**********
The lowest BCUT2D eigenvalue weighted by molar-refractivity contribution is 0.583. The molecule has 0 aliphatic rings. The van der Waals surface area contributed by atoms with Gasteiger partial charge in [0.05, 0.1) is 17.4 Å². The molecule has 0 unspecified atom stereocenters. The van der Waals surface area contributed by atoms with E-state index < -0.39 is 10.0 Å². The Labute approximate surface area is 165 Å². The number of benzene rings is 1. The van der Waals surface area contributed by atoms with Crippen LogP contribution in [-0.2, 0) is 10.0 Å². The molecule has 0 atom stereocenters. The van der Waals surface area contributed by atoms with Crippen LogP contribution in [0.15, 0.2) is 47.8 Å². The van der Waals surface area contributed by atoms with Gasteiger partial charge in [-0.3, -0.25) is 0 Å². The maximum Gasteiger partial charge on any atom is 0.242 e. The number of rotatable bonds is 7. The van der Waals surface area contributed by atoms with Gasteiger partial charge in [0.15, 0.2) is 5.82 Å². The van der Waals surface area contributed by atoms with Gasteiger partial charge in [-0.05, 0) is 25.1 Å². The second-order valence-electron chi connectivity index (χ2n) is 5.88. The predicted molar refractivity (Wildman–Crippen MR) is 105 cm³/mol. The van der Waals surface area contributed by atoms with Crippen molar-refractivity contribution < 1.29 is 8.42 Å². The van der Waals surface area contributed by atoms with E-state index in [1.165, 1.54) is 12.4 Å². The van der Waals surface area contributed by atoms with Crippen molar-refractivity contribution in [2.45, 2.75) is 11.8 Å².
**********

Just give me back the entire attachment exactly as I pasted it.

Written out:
The lowest BCUT2D eigenvalue weighted by molar-refractivity contribution is 0.583. The molecule has 0 aliphatic rings. The van der Waals surface area contributed by atoms with Gasteiger partial charge in [0.05, 0.1) is 17.4 Å². The molecule has 0 unspecified atom stereocenters. The van der Waals surface area contributed by atoms with E-state index < -0.39 is 10.0 Å². The Labute approximate surface area is 165 Å². The number of benzene rings is 1. The van der Waals surface area contributed by atoms with Crippen LogP contribution in [-0.2, 0) is 10.0 Å². The molecule has 0 atom stereocenters. The van der Waals surface area contributed by atoms with Crippen LogP contribution in [0.15, 0.2) is 47.8 Å². The van der Waals surface area contributed by atoms with Gasteiger partial charge in [-0.3, -0.25) is 0 Å². The maximum Gasteiger partial charge on any atom is 0.242 e. The number of rotatable bonds is 7. The van der Waals surface area contributed by atoms with Gasteiger partial charge in [0.15, 0.2) is 5.82 Å². The van der Waals surface area contributed by atoms with Gasteiger partial charge in [-0.05, 0) is 25.1 Å². The second-order valence-electron chi connectivity index (χ2n) is 5.88. The predicted molar refractivity (Wildman–Crippen MR) is 105 cm³/mol. The van der Waals surface area contributed by atoms with Crippen molar-refractivity contribution < 1.29 is 8.42 Å². The van der Waals surface area contributed by atoms with E-state index in [1.165, 1.54) is 12.4 Å². The van der Waals surface area contributed by atoms with Crippen molar-refractivity contribution in [2.45, 2.75) is 11.8 Å².